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What it really means to be single

As part of The Single Girl's Club online book club read for October, the quote from John Kim’s book 'Single On Purpose' stuck out to me: “We don’t know how to be single.”

And it got me thinking. What does it mean to be single?

According to Kim, it's being okay with being with yourself. When you look up the "single" in the dictionary, it's defined a being alone, unpartnered, or without romantic partnership. And when I took to Instagram and asked some of my followers there was a resounding sense that being single meant being lonely.

To me, being single is the state of being alone, which means independent, and not having the presence or direct influence of other people around you. Whereas being lonely is distinctly different from being alone, where by being lonely means lacking a sense of love and belonging.

But for today, I want to talk about being single, in the realest terms of what it means, of being alone, unpartnered and fending life for yourself individually.

Being single means being FREE

Doing what you want, when you want is an important and obvious feature of being single, whilst acknowledging there can be some financial and practical constraints, but this element of freedom goes far beyond this.

Being single means that you are living independently of other people, of the pressure and influence they have on you, and the obligation you feel to attend events with your partner. You might still experience elements of this with your family instead, though chances are, you're noticing the energetic shift between when you feel you can do what you want, versus when you feel obliged and, over time, you'll shift towards more of having a choice and leaning into the freedom and autonomy that being single brings.

Around all of this is the general amount of time and energy you have being more than those in relationships. You might choose to fill it with more activities and projects that then make you as busy as your coupled up friends, but day to day, you don't have the time consumption of a relationship, which can be mentally draining to navigate too!

Here's three reflection questions to gauge how much you take the advantage of the freedom of being single:

  1. How do I spend my time?

  2. Do I live my life the way I want to?

  3. What things can I do now that I couldn’t so easily do / without checking in with a partner, if I was coupled up?


This can often be mistaken for being "selfish", and that we're selfish for not having children. But your wants and needs are the most important thing when you're single.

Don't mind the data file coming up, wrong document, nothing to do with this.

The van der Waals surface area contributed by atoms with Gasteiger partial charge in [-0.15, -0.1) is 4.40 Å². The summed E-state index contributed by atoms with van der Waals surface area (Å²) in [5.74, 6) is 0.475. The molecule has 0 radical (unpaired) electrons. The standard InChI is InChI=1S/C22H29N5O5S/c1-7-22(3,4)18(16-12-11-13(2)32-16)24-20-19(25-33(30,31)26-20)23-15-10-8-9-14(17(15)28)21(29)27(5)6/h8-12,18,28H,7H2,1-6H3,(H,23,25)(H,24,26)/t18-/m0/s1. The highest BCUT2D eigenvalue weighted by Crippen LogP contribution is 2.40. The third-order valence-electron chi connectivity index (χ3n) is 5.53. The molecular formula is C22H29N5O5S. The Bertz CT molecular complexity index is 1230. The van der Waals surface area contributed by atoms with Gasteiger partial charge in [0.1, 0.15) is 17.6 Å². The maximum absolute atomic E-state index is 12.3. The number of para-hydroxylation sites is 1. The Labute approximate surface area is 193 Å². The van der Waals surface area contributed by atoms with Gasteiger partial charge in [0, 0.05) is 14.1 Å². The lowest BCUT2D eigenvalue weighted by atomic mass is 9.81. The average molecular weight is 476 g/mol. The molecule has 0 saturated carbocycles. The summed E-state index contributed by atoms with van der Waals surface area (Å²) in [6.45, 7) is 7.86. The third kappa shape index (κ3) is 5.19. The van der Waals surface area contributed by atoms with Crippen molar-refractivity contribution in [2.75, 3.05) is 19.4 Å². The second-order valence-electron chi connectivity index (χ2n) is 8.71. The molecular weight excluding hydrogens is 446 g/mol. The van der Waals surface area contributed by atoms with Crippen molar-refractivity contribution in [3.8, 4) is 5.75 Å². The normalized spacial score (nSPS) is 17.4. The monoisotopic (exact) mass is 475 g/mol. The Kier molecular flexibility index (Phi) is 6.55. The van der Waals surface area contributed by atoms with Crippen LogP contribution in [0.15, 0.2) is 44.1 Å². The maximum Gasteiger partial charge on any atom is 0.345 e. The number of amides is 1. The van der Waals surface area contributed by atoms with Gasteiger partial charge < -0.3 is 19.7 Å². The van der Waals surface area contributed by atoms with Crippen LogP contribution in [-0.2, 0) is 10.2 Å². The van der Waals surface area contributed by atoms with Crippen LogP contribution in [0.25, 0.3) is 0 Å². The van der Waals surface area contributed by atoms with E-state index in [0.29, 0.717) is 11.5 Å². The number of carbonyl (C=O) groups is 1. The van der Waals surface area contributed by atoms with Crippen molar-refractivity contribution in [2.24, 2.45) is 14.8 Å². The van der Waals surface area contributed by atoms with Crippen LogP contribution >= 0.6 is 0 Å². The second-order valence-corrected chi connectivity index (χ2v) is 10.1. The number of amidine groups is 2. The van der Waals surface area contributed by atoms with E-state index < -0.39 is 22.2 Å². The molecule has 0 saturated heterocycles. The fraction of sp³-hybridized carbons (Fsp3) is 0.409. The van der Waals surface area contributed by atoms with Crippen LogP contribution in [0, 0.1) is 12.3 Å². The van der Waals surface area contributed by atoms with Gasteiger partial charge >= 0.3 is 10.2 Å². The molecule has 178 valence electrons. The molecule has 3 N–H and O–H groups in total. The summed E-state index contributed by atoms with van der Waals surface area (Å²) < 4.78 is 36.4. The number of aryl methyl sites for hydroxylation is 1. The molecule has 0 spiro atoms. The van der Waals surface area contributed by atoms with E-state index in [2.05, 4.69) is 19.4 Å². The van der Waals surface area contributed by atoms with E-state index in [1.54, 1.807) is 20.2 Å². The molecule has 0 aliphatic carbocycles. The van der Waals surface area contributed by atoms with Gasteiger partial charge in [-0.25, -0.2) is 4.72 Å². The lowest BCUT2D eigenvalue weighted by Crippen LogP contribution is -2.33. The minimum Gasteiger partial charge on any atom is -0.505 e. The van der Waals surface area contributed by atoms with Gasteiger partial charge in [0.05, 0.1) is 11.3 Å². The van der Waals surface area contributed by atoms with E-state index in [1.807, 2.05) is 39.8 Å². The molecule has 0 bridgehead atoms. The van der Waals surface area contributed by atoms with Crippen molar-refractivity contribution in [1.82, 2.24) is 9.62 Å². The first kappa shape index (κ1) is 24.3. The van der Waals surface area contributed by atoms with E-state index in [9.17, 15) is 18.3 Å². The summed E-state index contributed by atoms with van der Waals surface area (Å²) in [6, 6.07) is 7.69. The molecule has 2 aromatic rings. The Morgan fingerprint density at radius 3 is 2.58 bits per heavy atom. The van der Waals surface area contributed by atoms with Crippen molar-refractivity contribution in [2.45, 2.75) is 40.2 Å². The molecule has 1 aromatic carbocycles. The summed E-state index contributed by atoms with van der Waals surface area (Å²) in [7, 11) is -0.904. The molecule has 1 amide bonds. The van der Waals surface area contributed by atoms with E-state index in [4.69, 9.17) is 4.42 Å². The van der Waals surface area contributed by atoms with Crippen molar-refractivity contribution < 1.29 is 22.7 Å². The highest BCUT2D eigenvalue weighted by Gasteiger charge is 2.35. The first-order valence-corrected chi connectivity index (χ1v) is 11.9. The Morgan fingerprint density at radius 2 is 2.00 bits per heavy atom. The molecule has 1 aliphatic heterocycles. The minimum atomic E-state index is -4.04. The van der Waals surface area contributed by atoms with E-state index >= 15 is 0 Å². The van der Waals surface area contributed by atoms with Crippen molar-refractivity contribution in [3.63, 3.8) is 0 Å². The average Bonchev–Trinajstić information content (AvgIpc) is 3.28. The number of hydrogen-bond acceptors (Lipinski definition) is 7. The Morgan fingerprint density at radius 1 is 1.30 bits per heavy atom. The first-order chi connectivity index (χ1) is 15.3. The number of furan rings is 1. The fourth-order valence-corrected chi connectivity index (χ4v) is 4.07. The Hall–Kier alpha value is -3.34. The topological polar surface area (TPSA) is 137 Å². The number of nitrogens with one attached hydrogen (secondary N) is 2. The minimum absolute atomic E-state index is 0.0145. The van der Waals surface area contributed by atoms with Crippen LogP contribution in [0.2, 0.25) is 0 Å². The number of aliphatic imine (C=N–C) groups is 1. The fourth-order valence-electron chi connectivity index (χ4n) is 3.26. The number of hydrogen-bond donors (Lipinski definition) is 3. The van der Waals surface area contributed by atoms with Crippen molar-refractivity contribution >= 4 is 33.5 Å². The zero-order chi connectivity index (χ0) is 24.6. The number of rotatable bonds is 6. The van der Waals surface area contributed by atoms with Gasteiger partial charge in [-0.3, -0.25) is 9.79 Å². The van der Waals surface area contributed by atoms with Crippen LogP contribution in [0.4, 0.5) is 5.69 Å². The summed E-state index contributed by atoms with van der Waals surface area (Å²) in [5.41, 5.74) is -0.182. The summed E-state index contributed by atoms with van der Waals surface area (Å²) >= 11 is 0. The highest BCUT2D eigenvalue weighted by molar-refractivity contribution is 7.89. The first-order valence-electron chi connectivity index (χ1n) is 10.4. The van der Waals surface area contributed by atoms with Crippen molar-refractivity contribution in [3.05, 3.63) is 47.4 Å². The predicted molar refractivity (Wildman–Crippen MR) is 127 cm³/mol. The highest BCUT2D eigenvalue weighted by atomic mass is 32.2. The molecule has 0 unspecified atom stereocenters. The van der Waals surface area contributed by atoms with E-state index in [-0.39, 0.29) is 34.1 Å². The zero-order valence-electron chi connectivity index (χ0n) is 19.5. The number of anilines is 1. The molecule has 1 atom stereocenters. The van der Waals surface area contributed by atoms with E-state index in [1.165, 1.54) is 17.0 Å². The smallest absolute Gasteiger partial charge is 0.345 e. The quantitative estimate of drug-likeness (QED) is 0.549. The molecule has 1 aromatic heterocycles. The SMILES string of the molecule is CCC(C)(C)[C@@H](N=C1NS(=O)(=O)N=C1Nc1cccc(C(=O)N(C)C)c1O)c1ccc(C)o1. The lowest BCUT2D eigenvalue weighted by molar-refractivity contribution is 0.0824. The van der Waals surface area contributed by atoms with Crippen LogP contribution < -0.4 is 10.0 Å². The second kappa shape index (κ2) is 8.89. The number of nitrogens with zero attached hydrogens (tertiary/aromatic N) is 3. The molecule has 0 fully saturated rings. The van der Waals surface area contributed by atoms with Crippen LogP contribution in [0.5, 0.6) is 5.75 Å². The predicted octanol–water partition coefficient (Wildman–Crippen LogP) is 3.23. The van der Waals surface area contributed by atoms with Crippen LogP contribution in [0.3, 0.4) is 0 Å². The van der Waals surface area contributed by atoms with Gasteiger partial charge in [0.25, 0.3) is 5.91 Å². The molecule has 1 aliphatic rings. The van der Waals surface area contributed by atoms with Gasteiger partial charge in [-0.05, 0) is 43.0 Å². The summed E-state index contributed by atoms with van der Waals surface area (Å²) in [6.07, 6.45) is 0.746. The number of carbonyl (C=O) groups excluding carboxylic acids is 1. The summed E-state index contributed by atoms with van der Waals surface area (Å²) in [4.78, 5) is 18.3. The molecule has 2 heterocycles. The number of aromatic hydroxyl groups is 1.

Of course, you want to maintain friendships and other connections and that does require compromise to some degree, but the wants and needs of any two people should have a good amount of overlap for a mutual compromise to occur and where a friendship naturally happens because of a compatibility and complementation.

Putting yourself first also means standing up for yourself. You don't have someone protecting you, backing you, or encouraging you as a default. Part of being single means you're going to develop a thick skin to not take everything so personally, and to learn how to communicate your wants and needs which, at times, might upset others but it's about prioritising yourself.

In order to know how to put yourself first, you have to know yourself. You have to develop this sense of confidence in yourself. And it’s very possible that if you aren’t able to do that because you aren’t living the free life as mentioned above because even without a partner, you might be living a life that isn’t for YOU.

Use these three question to reflect on how well you put yourself first:

  1. When was the last time I put myself first?

  2. When was the last time I didn’t put myself first but should’ve?

  3. What do I need to stand up more for myself in?


  • If you aren’t okay with this concept, I’m afraid you may be living your single life ina state of fear

  • Being single and living life to the fullest means a full and complete acceptance that your life may stay this way (it’s very unlikely by the way - if you want things to change, you can make them change and even if you’re not trying, life will change things anyway) but being single means

Am I okay with the idea of being alone?

What aspect of being alone do I feel uncomfortable?

How can I make my life as fulfilling as possible even if I’m alone forever?

Listen to the full episode of The Single Girl's Guide to Life with Chantelle the Coach here:


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